Along with Reagan and Kennedy, he was opposed by centrist John B. Anderson, who had previously contested the Republican presidential primaries, and upon losing to Reagan, re-entered as an independent. Anderson advertised himself as a more liberal alternative to Reagan's conservatism. As the campaign went on, Anderson's polling numbers dropped and his base was gradually pulled to Carter or Reagan. Carter had to run against his own "stagflation"-ridden economy, while the hostage crisis in Iran dominated the news every week. He was attacked by conservatives for failing to "prevent Soviet gains" in less-developed countries, as pro-Soviet governments had taken power in countries including Angola, Ethiopia, Nicaragua and Afghanistan. His brother, Billy Carter, caused controversy due to his association with Muammar Gaddafi's regime in Libya. He alienated liberal college students, who were expected to be his base, by re-instating registration for the military draft. His campaign manager and former appointments secretary, Timothy Kraft, stepped down some five weeks before the general election amid what turned out to have been an uncorroborated allegation of cocaine use.
On October 28, Carter and Reagan participated in the sole presidential debate of the election cycle in which they were both present – due to Carter refusing to partake in debates with Anderson. Though initially trailing Carter by several points, Reagan experienced a surge in polling following the debate. This was in part influenced by Reagan deploying the phrase "There you go again", which became the defining phrase of the election. It was later discovered that in the final days of the campaign, Reagan's team acquired classified documents used by Carter in preparation for the debate.
Reagan defeated Carter in a landslide, winning 489 electoral votes. The Senate went Republican for the first time since 1952. In his concession speech, Carter admitted that he was hurt by the outcome of the election but pledged "a very fine transition period" with President-elect Reagan.
This section lists events whose chronological order is ambiguous, backward, or otherwise incorrect. Relevant discussion may be found on the talk page. Please do not remove this message until the described events are arranged in an unambiguous forward-chronological sequence.(February 2023)
Shortly after losing his re-election bid, Carter told the White House press corps of his intent to emulate the retirement of Harry S. Truman and not use his subsequent public life to enrich himself.
Diplomacy has been a large part of Carter's post-presidency. These diplomatic efforts began in the Middle East, with a September 1981 meeting with prime minister of Israel Menachem Begin, and a March 1983 tour of Egypt that included meeting with members of the Palestine Liberation Organization.
In 1994, president Bill Clinton sought Carter's assistance in a North Korea peace mission, during which Carter negotiated an understanding with Kim Il-sung. Carter went on to outline a treaty with Kim, which he announced to CNN without the consent of the Clinton administration to spur American action.
In 2006, Carter stated his disagreements with the domestic and foreign policies of Israel while saying he was in favor of the country, extending his criticisms to Israel's policies in Lebanon, the West Bank, and Gaza.
In July 2007, Carter joined Nelson Mandela in Johannesburg, South Africa, to announce his participation in The Elders, a group of independent global leaders who work together on peace and human rights issues. Following the announcement, Carter participated in visits to Darfur, Sudan, Cyprus, the Korean Peninsula, and the Middle East, among others. Carter attempted traveling to Zimbabwe in November 2008, but was stopped by President Robert Mugabe's government. In December 2008, Carter met with Syrian President Bashar al-Assad, and in a June 2012 call with Jeffery Brown, stressed Egyptian military generals could take full executive and legislative power to form a new constitution favoring themselves if their announced intentions came true.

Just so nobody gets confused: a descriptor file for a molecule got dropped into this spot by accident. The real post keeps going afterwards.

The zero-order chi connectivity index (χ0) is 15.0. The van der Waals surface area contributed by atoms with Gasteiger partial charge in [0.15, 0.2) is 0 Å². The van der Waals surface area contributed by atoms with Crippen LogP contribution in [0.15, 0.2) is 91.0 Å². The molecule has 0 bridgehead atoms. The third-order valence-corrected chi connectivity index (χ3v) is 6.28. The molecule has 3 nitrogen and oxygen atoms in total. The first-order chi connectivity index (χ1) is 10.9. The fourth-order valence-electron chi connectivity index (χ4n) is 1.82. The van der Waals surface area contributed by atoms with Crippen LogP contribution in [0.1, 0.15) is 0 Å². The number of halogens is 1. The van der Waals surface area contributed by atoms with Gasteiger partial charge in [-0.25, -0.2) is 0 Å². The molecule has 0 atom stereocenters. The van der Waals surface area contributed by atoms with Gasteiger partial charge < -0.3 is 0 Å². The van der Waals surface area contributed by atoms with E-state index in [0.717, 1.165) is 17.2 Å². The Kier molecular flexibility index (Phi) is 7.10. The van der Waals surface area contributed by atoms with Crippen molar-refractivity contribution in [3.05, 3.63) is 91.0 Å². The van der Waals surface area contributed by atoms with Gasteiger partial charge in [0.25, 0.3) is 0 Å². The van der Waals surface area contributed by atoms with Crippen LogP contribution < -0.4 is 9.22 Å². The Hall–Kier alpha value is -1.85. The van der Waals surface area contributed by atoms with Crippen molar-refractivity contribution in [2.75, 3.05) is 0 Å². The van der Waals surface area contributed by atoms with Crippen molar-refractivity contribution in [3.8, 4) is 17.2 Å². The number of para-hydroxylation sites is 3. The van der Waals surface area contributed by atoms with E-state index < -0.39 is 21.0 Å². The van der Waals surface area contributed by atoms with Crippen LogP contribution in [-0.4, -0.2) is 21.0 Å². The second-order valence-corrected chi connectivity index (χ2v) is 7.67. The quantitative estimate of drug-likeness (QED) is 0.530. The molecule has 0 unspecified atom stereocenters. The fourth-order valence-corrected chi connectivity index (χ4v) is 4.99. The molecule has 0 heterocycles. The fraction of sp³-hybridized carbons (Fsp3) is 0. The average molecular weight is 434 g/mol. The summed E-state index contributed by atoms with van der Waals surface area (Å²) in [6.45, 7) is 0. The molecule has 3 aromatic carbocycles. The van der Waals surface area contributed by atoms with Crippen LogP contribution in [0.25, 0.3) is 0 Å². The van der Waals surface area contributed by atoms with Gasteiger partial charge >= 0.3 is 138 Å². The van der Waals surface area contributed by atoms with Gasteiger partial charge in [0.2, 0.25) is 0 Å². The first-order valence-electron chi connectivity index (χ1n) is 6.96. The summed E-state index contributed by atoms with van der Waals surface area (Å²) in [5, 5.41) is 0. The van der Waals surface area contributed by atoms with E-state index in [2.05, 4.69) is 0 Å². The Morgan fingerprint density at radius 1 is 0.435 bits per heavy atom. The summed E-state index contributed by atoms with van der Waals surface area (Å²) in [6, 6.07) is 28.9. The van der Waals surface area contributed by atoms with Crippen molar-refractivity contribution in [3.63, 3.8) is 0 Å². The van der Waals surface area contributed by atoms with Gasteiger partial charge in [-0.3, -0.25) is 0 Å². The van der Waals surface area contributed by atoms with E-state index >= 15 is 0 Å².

On August 10, 2010, Carter traveled to North Korea to secure the release of Aijalon Gomes, successfully negotiating his release. Throughout the latter part of 2017, as tensions between the U.S. and North Korea persisted, Carter recommended a peace treaty between the two nations, and confirmed he had offered himself to the Trump administration as a willing candidate to serve as diplomatic envoy to North Korea.
Views on successive presidents
Carter began his first year out of office with a pledge not to critique the new Reagan administration, stating that it was "too early". He sided with Reagan on issues like building neutron arms after the Soviet invasion of Afghanistan, though frequently spoke out against his administration, denouncing many of its actions in the Middle East; in 1987, Carter insisted that he was incapable of preserving peace in the Middle East. Carter condemned the handling of the Sabra and Shatila massacre, the lack of efforts to rescue and retrieve four American businessmen from West Beirut in 1984, Reagan's support of the Strategic Defense Initiative in 1985, and his claim of an international conspiracy on terrorism. In 1987 he also criticized Reagan for conceding to terrorist demands, the nomination of Robert Bork for the Supreme Court, and his handling of the Persian Gulf crisis.
On January 16, 1989, prior to the inauguration of George H. W. Bush, Carter expressed to fellow former president Ford that Reagan had experienced a media honeymoon, saying that he believed Reagan's immediate successor would be less fortunate.